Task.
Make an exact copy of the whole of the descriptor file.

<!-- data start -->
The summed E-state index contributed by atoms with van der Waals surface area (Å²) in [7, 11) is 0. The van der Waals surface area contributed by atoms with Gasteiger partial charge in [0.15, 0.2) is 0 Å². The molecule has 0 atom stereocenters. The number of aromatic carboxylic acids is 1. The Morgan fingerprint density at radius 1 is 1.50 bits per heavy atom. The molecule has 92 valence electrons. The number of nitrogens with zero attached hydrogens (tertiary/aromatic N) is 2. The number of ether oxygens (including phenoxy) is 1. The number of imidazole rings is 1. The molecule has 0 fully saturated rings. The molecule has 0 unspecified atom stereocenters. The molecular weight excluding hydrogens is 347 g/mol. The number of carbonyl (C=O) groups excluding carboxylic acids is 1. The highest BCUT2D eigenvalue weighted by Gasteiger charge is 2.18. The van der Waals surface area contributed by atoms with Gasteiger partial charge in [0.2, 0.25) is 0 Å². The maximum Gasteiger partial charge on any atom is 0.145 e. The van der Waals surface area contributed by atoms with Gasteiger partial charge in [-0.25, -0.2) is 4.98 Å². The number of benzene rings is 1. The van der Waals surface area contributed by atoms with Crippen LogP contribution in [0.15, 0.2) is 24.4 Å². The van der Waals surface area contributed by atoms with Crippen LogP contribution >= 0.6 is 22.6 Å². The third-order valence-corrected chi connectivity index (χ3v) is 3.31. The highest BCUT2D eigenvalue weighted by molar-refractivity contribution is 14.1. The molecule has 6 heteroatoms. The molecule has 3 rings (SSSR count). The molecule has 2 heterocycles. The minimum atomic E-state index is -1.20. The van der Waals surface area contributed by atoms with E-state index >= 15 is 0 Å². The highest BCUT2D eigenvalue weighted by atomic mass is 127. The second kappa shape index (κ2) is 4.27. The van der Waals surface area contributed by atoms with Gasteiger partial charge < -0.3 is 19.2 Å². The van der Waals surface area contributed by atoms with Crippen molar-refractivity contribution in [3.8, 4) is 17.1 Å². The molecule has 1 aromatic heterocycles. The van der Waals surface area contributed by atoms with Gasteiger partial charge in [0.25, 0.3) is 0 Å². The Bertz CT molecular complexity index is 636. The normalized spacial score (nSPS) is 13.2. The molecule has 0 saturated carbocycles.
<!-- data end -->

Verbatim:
The summed E-state index contributed by atoms with van der Waals surface area (Å²) in [7, 11) is 0. The van der Waals surface area contributed by atoms with Gasteiger partial charge in [0.15, 0.2) is 0 Å². The molecule has 0 atom stereocenters. The number of aromatic carboxylic acids is 1. The Morgan fingerprint density at radius 1 is 1.50 bits per heavy atom. The molecule has 92 valence electrons. The number of nitrogens with zero attached hydrogens (tertiary/aromatic N) is 2. The number of ether oxygens (including phenoxy) is 1. The number of imidazole rings is 1. The molecule has 0 fully saturated rings. The molecule has 0 unspecified atom stereocenters. The molecular weight excluding hydrogens is 347 g/mol. The number of carbonyl (C=O) groups excluding carboxylic acids is 1. The highest BCUT2D eigenvalue weighted by Gasteiger charge is 2.18. The van der Waals surface area contributed by atoms with Gasteiger partial charge in [0.2, 0.25) is 0 Å². The maximum Gasteiger partial charge on any atom is 0.145 e. The van der Waals surface area contributed by atoms with Gasteiger partial charge in [-0.25, -0.2) is 4.98 Å². The number of benzene rings is 1. The van der Waals surface area contributed by atoms with Crippen LogP contribution in [0.15, 0.2) is 24.4 Å². The van der Waals surface area contributed by atoms with Crippen LogP contribution >= 0.6 is 22.6 Å². The third-order valence-corrected chi connectivity index (χ3v) is 3.31. The highest BCUT2D eigenvalue weighted by molar-refractivity contribution is 14.1. The molecule has 6 heteroatoms. The molecule has 3 rings (SSSR count). The molecule has 2 heterocycles. The minimum atomic E-state index is -1.20. The van der Waals surface area contributed by atoms with E-state index >= 15 is 0 Å². The highest BCUT2D eigenvalue weighted by atomic mass is 127. The second kappa shape index (κ2) is 4.27. The van der Waals surface area contributed by atoms with Gasteiger partial charge < -0.3 is 19.2 Å². The van der Waals surface area contributed by atoms with Crippen molar-refractivity contribution in [3.8, 4) is 17.1 Å². The molecule has 1 aromatic heterocycles. The van der Waals surface area contributed by atoms with Gasteiger partial charge in [0.25, 0.3) is 0 Å². The Bertz CT molecular complexity index is 636. The normalized spacial score (nSPS) is 13.2. The molecule has 0 saturated carbocycles.